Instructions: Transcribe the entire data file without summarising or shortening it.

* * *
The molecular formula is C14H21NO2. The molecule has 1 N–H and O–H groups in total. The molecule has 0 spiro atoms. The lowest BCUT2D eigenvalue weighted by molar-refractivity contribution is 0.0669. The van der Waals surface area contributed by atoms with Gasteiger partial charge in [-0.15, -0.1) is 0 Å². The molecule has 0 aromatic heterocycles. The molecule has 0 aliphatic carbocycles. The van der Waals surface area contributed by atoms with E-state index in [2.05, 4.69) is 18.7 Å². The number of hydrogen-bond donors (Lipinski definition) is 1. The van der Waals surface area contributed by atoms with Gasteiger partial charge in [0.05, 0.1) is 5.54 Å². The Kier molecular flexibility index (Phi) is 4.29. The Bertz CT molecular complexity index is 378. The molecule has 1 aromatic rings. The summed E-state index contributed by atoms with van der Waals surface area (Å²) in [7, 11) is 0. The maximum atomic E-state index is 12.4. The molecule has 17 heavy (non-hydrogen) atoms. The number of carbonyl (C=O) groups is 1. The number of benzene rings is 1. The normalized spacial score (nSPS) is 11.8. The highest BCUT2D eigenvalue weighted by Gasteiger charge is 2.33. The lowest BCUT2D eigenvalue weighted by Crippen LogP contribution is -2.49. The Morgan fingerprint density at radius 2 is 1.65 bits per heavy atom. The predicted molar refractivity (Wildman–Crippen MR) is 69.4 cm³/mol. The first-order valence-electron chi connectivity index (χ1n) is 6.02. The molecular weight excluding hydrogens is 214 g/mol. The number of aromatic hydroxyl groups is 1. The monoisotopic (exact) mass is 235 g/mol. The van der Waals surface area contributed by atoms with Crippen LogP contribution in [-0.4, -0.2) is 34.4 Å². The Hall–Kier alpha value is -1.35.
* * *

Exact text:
The molecular formula is C14H21NO2. The molecule has 1 N–H and O–H groups in total. The molecule has 0 spiro atoms. The lowest BCUT2D eigenvalue weighted by molar-refractivity contribution is 0.0669. The van der Waals surface area contributed by atoms with Gasteiger partial charge in [-0.15, -0.1) is 0 Å². The molecule has 0 aromatic heterocycles. The molecule has 0 aliphatic carbocycles. The van der Waals surface area contributed by atoms with E-state index in [2.05, 4.69) is 18.7 Å². The number of hydrogen-bond donors (Lipinski definition) is 1. The van der Waals surface area contributed by atoms with Gasteiger partial charge in [0.05, 0.1) is 5.54 Å². The Kier molecular flexibility index (Phi) is 4.29. The Bertz CT molecular complexity index is 378. The molecule has 1 aromatic rings. The summed E-state index contributed by atoms with van der Waals surface area (Å²) in [7, 11) is 0. The maximum atomic E-state index is 12.4. The molecule has 17 heavy (non-hydrogen) atoms. The number of carbonyl (C=O) groups is 1. The number of benzene rings is 1. The normalized spacial score (nSPS) is 11.8. The highest BCUT2D eigenvalue weighted by Gasteiger charge is 2.33. The lowest BCUT2D eigenvalue weighted by Crippen LogP contribution is -2.49. The Morgan fingerprint density at radius 2 is 1.65 bits per heavy atom. The predicted molar refractivity (Wildman–Crippen MR) is 69.4 cm³/mol. The first-order valence-electron chi connectivity index (χ1n) is 6.02. The molecular weight excluding hydrogens is 214 g/mol. The number of aromatic hydroxyl groups is 1. The monoisotopic (exact) mass is 235 g/mol. The van der Waals surface area contributed by atoms with Crippen LogP contribution in [-0.4, -0.2) is 34.4 Å². The Hall–Kier alpha value is -1.35.